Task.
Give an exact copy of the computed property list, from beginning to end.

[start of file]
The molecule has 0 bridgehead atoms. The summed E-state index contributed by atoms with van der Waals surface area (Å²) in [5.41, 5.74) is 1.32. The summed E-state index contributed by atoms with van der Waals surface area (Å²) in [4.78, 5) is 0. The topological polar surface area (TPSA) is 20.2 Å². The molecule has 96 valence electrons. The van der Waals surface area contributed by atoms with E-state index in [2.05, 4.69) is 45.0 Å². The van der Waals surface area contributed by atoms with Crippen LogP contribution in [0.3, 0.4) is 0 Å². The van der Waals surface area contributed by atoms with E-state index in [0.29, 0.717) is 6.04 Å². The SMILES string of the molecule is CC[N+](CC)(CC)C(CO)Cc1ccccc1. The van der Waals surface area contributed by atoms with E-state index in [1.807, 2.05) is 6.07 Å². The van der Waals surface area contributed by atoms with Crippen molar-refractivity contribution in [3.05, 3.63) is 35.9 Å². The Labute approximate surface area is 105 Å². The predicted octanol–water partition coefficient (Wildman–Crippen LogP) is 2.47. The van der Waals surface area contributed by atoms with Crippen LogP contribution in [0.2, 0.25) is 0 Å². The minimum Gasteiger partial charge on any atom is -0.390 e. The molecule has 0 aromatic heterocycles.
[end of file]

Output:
The molecule has 0 bridgehead atoms. The summed E-state index contributed by atoms with van der Waals surface area (Å²) in [5.41, 5.74) is 1.32. The summed E-state index contributed by atoms with van der Waals surface area (Å²) in [4.78, 5) is 0. The topological polar surface area (TPSA) is 20.2 Å². The molecule has 96 valence electrons. The van der Waals surface area contributed by atoms with E-state index in [2.05, 4.69) is 45.0 Å². The van der Waals surface area contributed by atoms with Crippen LogP contribution in [0.3, 0.4) is 0 Å². The van der Waals surface area contributed by atoms with E-state index in [0.29, 0.717) is 6.04 Å². The SMILES string of the molecule is CC[N+](CC)(CC)C(CO)Cc1ccccc1. The van der Waals surface area contributed by atoms with E-state index in [1.807, 2.05) is 6.07 Å². The van der Waals surface area contributed by atoms with Crippen molar-refractivity contribution in [3.05, 3.63) is 35.9 Å². The Labute approximate surface area is 105 Å². The predicted octanol–water partition coefficient (Wildman–Crippen LogP) is 2.47. The van der Waals surface area contributed by atoms with Crippen LogP contribution in [0.2, 0.25) is 0 Å². The minimum Gasteiger partial charge on any atom is -0.390 e. The molecule has 0 aromatic heterocycles.